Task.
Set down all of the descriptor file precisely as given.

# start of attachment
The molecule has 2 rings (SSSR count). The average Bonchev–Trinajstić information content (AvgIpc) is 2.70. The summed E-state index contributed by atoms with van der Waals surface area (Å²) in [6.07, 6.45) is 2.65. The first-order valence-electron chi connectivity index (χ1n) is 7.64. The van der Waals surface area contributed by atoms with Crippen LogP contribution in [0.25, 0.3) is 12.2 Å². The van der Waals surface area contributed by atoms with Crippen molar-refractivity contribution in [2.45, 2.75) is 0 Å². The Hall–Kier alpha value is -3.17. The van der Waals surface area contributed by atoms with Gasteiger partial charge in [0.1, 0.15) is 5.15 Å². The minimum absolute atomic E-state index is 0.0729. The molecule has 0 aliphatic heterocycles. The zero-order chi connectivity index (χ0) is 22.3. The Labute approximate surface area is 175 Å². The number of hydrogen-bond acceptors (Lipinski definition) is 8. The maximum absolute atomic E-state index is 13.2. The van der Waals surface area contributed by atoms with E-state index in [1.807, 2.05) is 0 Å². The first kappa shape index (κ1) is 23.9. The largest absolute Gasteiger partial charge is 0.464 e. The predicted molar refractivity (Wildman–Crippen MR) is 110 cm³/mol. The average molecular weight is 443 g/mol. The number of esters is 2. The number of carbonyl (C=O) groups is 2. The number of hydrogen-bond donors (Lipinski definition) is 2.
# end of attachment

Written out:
The molecule has 2 rings (SSSR count). The average Bonchev–Trinajstić information content (AvgIpc) is 2.70. The summed E-state index contributed by atoms with van der Waals surface area (Å²) in [6.07, 6.45) is 2.65. The first-order valence-electron chi connectivity index (χ1n) is 7.64. The van der Waals surface area contributed by atoms with Crippen LogP contribution in [0.25, 0.3) is 12.2 Å². The van der Waals surface area contributed by atoms with Crippen molar-refractivity contribution in [2.45, 2.75) is 0 Å². The Hall–Kier alpha value is -3.17. The van der Waals surface area contributed by atoms with Gasteiger partial charge in [0.1, 0.15) is 5.15 Å². The minimum absolute atomic E-state index is 0.0729. The molecule has 0 aliphatic heterocycles. The zero-order chi connectivity index (χ0) is 22.3. The Labute approximate surface area is 175 Å². The number of hydrogen-bond acceptors (Lipinski definition) is 8. The maximum absolute atomic E-state index is 13.2. The van der Waals surface area contributed by atoms with E-state index in [1.807, 2.05) is 0 Å². The first kappa shape index (κ1) is 23.9. The largest absolute Gasteiger partial charge is 0.464 e. The predicted molar refractivity (Wildman–Crippen MR) is 110 cm³/mol. The average molecular weight is 443 g/mol. The number of esters is 2. The number of carbonyl (C=O) groups is 2. The number of hydrogen-bond donors (Lipinski definition) is 2.